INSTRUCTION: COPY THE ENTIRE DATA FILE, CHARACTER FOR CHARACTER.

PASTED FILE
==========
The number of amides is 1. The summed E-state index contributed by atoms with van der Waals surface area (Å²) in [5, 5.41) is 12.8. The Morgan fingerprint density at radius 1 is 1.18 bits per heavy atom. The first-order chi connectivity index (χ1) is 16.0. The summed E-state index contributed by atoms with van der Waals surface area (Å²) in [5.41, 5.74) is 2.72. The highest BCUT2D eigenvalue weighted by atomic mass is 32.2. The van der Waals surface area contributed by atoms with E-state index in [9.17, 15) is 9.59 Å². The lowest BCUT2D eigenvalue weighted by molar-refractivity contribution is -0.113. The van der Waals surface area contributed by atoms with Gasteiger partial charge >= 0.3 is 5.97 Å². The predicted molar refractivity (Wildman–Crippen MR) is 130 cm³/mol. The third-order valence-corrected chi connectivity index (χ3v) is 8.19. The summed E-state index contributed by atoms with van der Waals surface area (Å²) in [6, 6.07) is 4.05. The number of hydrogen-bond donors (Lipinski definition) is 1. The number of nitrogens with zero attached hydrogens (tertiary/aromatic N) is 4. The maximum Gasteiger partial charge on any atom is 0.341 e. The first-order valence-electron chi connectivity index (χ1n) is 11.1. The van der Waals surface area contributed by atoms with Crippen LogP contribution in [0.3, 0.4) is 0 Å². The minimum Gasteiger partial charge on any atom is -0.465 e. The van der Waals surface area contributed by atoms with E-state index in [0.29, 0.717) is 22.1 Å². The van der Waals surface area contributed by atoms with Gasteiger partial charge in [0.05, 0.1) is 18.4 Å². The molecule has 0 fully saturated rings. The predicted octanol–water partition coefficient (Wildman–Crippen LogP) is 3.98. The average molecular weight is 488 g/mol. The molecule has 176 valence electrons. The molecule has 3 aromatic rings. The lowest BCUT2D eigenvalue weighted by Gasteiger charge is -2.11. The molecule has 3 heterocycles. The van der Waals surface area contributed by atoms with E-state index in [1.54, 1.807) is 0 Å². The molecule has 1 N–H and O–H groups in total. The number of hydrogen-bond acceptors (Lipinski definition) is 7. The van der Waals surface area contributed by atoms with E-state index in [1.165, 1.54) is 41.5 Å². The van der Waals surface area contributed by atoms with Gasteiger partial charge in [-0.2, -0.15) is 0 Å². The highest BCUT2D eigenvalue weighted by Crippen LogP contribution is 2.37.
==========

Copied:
The number of amides is 1. The summed E-state index contributed by atoms with van der Waals surface area (Å²) in [5, 5.41) is 12.8. The Morgan fingerprint density at radius 1 is 1.18 bits per heavy atom. The first-order chi connectivity index (χ1) is 16.0. The summed E-state index contributed by atoms with van der Waals surface area (Å²) in [5.41, 5.74) is 2.72. The highest BCUT2D eigenvalue weighted by atomic mass is 32.2. The van der Waals surface area contributed by atoms with E-state index in [9.17, 15) is 9.59 Å². The lowest BCUT2D eigenvalue weighted by molar-refractivity contribution is -0.113. The van der Waals surface area contributed by atoms with Gasteiger partial charge >= 0.3 is 5.97 Å². The predicted molar refractivity (Wildman–Crippen MR) is 130 cm³/mol. The third-order valence-corrected chi connectivity index (χ3v) is 8.19. The summed E-state index contributed by atoms with van der Waals surface area (Å²) in [6, 6.07) is 4.05. The number of hydrogen-bond donors (Lipinski definition) is 1. The number of nitrogens with zero attached hydrogens (tertiary/aromatic N) is 4. The maximum Gasteiger partial charge on any atom is 0.341 e. The first-order valence-electron chi connectivity index (χ1n) is 11.1. The van der Waals surface area contributed by atoms with Crippen LogP contribution in [0.3, 0.4) is 0 Å². The minimum Gasteiger partial charge on any atom is -0.465 e. The van der Waals surface area contributed by atoms with E-state index in [0.29, 0.717) is 22.1 Å². The van der Waals surface area contributed by atoms with Gasteiger partial charge in [0.05, 0.1) is 18.4 Å². The molecule has 0 fully saturated rings. The predicted octanol–water partition coefficient (Wildman–Crippen LogP) is 3.98. The average molecular weight is 488 g/mol. The molecule has 176 valence electrons. The molecule has 3 aromatic rings. The lowest BCUT2D eigenvalue weighted by Gasteiger charge is -2.11. The molecule has 3 heterocycles. The van der Waals surface area contributed by atoms with E-state index in [1.54, 1.807) is 0 Å². The molecule has 1 N–H and O–H groups in total. The number of hydrogen-bond acceptors (Lipinski definition) is 7. The van der Waals surface area contributed by atoms with E-state index in [1.165, 1.54) is 41.5 Å². The van der Waals surface area contributed by atoms with Gasteiger partial charge in [-0.2, -0.15) is 0 Å². The highest BCUT2D eigenvalue weighted by Crippen LogP contribution is 2.37.